It’s not really a seasonal rainstorm, but fragments of Typhoon Melor blown across the Pacific. Still, it’s giving me a good chance to take a look at what my outdoor kitchen and living room might be like for the rest of the rainy season. I know where the roof leaks (over my dish rack, my outdoor shoe rack, and in front of the bathroom) and what floods (my dry goods and my garden tools) and I have a better idea of what I’ll need to do to get prepared (get waterproof containers and put them up on bricks). My produce in hanging baskets doesn’t look like it’s getting splashed much, but I’d better cook it up fast.
I don’t think I’ve lost too much in the way of dry goods, either, as disastrous as that sounds; much of it needed to be replaced anyway, and I’d just bought more mung beans, so I can live on that while I restock. And my emergency food stores—the freeze dried stuff—are in my bedroom, which so far isn’t getting wet.
This is a really good opportunity to assess what I need to change about my living environment. Few of our seasonal storms should last this long or be this severe, but if I make adjustments assuming they will be, I should be prepared even for an El Niño winter.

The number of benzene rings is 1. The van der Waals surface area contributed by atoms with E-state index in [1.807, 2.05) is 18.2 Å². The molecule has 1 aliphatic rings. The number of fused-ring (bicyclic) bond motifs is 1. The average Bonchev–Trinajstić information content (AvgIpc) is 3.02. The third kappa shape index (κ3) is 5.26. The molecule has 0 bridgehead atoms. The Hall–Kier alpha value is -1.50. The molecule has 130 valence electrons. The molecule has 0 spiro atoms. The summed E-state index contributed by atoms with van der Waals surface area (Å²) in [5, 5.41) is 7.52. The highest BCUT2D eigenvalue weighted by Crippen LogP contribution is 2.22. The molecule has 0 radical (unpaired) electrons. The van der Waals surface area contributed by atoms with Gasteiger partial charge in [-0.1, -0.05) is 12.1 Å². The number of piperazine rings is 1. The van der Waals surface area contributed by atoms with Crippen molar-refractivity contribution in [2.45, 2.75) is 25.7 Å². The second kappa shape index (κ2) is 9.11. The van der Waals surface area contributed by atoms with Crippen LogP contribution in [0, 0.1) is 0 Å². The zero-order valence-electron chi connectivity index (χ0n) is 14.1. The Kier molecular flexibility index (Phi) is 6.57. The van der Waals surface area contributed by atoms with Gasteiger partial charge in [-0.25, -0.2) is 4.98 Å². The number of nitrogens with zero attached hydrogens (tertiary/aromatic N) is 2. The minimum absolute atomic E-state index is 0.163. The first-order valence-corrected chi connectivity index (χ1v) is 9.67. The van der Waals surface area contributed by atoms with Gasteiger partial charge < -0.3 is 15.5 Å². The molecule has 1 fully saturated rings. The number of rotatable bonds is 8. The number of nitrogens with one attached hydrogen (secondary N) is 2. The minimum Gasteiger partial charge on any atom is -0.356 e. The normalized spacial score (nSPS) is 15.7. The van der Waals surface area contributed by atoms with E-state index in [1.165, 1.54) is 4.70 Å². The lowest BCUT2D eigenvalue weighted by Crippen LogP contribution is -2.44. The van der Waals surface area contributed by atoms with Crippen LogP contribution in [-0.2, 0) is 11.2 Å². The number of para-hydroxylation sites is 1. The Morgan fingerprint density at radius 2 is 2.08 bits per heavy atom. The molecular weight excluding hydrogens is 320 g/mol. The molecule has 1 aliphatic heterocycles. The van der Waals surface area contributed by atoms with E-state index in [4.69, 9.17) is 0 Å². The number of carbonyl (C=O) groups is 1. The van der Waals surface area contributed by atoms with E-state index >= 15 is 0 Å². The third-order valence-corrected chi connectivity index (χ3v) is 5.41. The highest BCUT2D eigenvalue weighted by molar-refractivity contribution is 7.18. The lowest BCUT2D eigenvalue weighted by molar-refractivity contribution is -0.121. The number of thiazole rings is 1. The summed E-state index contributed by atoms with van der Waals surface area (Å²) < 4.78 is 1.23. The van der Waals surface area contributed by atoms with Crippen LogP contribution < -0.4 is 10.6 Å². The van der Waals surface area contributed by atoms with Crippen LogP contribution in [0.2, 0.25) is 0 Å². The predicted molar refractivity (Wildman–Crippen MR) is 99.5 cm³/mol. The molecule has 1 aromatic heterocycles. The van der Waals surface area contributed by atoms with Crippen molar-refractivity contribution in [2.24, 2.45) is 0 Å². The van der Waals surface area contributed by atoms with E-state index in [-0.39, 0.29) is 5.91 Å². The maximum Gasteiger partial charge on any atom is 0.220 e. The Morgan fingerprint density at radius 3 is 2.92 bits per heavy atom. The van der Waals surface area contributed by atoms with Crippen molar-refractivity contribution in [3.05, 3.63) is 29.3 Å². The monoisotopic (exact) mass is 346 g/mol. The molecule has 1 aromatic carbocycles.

I think it’ll help if we get our roof gutters cleaned out. I don’t know if they have been cleaned since last year, and if not, that could be exacerbating the leaks.
When I was a Floridian, this would have been absolutely silly. I probably would have been sitting out on the porch watching it come down. Of course, it would have been 78°F, too, and I never knew anyone with an outdoor kitchen in Florida. Now it’s funny to watch the local authorities going absolutely nuts about this approximately tropical storm strength weather, and me getting all in a tizzy with them. It just feels so much worse when it’s cold out and the days are shorter, for some reason.
No, this won’t be a weather blog all winter.